There are many threads on speaker placement here at the 'gon, definitely give them a read. Also, contact Sonus Faber with a description and measurements of your room (include all your posted system pictures as well) and see what they suggest.

Experimenting with speaker placement can be quite fun. One key is to keep your attempted placements documented (measurements from back and side walls) so you know where you’ve been and what’s happening at each location. I typically start without any toe-in. Since you have a great sub, try finding a placement that yields great imaging and worry less about the bass response. When you are happy with the imaging, then start playing with toe-in, thinking of it as fine tuning.

Personally, I would move the Cremona out at least 3' off the back wall and at least 6' apart as a good starting point. Sub behind the seats is a great suggestion for your layout.

Remember to be patient and have fun while experimenting (I've fiddled around for weeks at a time to find the sweet spot). Good luck and happy listening.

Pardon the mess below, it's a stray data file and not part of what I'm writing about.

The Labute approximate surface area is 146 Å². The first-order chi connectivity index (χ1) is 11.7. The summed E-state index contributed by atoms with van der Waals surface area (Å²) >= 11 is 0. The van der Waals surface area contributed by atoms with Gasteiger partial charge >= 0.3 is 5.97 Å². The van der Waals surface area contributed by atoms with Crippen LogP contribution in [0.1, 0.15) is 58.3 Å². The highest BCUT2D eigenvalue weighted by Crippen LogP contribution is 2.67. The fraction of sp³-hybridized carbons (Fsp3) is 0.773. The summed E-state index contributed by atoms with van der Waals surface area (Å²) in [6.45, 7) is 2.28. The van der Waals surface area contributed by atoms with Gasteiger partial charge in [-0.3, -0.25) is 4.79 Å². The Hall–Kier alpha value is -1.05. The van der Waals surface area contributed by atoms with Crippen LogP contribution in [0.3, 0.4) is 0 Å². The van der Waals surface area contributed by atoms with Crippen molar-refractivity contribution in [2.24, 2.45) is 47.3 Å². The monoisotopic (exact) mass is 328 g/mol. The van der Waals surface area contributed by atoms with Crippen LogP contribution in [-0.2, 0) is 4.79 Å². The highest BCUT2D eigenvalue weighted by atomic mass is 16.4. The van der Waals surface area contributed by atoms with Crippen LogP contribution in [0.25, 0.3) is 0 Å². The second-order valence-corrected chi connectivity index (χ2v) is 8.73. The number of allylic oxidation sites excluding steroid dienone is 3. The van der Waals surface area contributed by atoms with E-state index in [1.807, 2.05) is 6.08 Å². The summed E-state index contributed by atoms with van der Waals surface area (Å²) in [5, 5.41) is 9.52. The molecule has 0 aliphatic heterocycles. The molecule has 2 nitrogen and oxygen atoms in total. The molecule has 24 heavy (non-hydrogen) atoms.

If you want it in front, simply use the sub as a center speaker stand.

You may have to add a bit of "mass" to keep reasonace down, but it should work fine.
I really appreciate your responses. I am hoping for some handholding. Like I mentioned I have no experience and usually can hear no differences when playing with the placement. Frankly, no matter where I place them, the music sounds nothing like the auditioning rooms I had originally listened to them in.
I have done some research in speaker placement in this forum and found much of the opinions too difficult for me to understand. But based on my research I plan on taking the following steps, I would appreciate if someone can correct me if I am going about this wrong:
1) Play all the test tones on my test CD
2) Use my Radio Shack SPL meter in my sweat spot to ensure that they all read 75db.
3) Here is where I get confused. Lets say the 30hz test tone reads 79db, now what? I keep moving the speakers/subwoofer until I get the 75db response? Ok fine, now lets say that somewhere along the line I discover that say the 300hz test tone would get the 75db response when I place the speakers back at the original position. Now what? Do I have to choose which freq is more important to get the 75db response? Look for a compromise between the two freqs?

Thanks again in advance for any help,
This is posted in "tech talk" maybe it will help you

Radio Shack SPL Meter mods corrections